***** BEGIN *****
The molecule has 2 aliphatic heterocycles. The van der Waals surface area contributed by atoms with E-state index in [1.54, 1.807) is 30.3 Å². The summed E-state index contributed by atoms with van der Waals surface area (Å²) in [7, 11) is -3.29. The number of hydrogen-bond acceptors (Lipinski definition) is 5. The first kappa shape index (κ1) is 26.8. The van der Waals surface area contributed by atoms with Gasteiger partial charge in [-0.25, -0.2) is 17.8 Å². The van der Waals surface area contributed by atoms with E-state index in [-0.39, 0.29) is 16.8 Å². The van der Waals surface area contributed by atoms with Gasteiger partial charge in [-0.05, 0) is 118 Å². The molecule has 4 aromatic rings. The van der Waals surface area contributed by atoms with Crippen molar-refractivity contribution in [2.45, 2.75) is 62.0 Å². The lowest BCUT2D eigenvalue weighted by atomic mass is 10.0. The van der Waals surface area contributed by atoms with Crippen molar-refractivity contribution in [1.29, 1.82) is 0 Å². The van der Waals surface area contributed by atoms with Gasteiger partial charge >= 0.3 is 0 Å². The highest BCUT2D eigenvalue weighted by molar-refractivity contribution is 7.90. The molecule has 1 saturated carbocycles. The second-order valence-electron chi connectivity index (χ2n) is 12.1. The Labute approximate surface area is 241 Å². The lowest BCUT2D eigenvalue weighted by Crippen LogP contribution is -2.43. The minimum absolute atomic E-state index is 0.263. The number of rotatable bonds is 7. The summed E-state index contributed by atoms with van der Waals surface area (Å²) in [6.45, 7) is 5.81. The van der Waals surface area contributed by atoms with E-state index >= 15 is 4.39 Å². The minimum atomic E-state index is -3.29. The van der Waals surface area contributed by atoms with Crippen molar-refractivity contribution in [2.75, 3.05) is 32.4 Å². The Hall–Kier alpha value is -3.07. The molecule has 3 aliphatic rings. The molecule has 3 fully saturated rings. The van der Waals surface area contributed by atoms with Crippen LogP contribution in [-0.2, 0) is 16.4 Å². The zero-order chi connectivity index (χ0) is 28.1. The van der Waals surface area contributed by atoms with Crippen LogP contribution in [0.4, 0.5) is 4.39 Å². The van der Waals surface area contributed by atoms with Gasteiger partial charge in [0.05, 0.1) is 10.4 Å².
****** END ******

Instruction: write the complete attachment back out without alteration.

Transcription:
The molecule has 2 aliphatic heterocycles. The van der Waals surface area contributed by atoms with E-state index in [1.54, 1.807) is 30.3 Å². The summed E-state index contributed by atoms with van der Waals surface area (Å²) in [7, 11) is -3.29. The number of hydrogen-bond acceptors (Lipinski definition) is 5. The first kappa shape index (κ1) is 26.8. The van der Waals surface area contributed by atoms with Gasteiger partial charge in [-0.25, -0.2) is 17.8 Å². The van der Waals surface area contributed by atoms with E-state index in [-0.39, 0.29) is 16.8 Å². The van der Waals surface area contributed by atoms with Gasteiger partial charge in [-0.05, 0) is 118 Å². The molecule has 4 aromatic rings. The van der Waals surface area contributed by atoms with Crippen molar-refractivity contribution in [2.45, 2.75) is 62.0 Å². The lowest BCUT2D eigenvalue weighted by atomic mass is 10.0. The van der Waals surface area contributed by atoms with Crippen molar-refractivity contribution in [1.29, 1.82) is 0 Å². The van der Waals surface area contributed by atoms with Gasteiger partial charge >= 0.3 is 0 Å². The highest BCUT2D eigenvalue weighted by molar-refractivity contribution is 7.90. The molecule has 1 saturated carbocycles. The second-order valence-electron chi connectivity index (χ2n) is 12.1. The Labute approximate surface area is 241 Å². The lowest BCUT2D eigenvalue weighted by Crippen LogP contribution is -2.43. The minimum absolute atomic E-state index is 0.263. The number of rotatable bonds is 7. The summed E-state index contributed by atoms with van der Waals surface area (Å²) in [6.45, 7) is 5.81. The van der Waals surface area contributed by atoms with E-state index >= 15 is 4.39 Å². The minimum atomic E-state index is -3.29. The van der Waals surface area contributed by atoms with Crippen molar-refractivity contribution in [2.75, 3.05) is 32.4 Å². The Hall–Kier alpha value is -3.07. The molecule has 3 aliphatic rings. The molecule has 3 fully saturated rings. The van der Waals surface area contributed by atoms with Crippen LogP contribution in [-0.2, 0) is 16.4 Å². The zero-order chi connectivity index (χ0) is 28.1. The van der Waals surface area contributed by atoms with Crippen LogP contribution in [0.4, 0.5) is 4.39 Å². The van der Waals surface area contributed by atoms with Gasteiger partial charge in [0.05, 0.1) is 10.4 Å².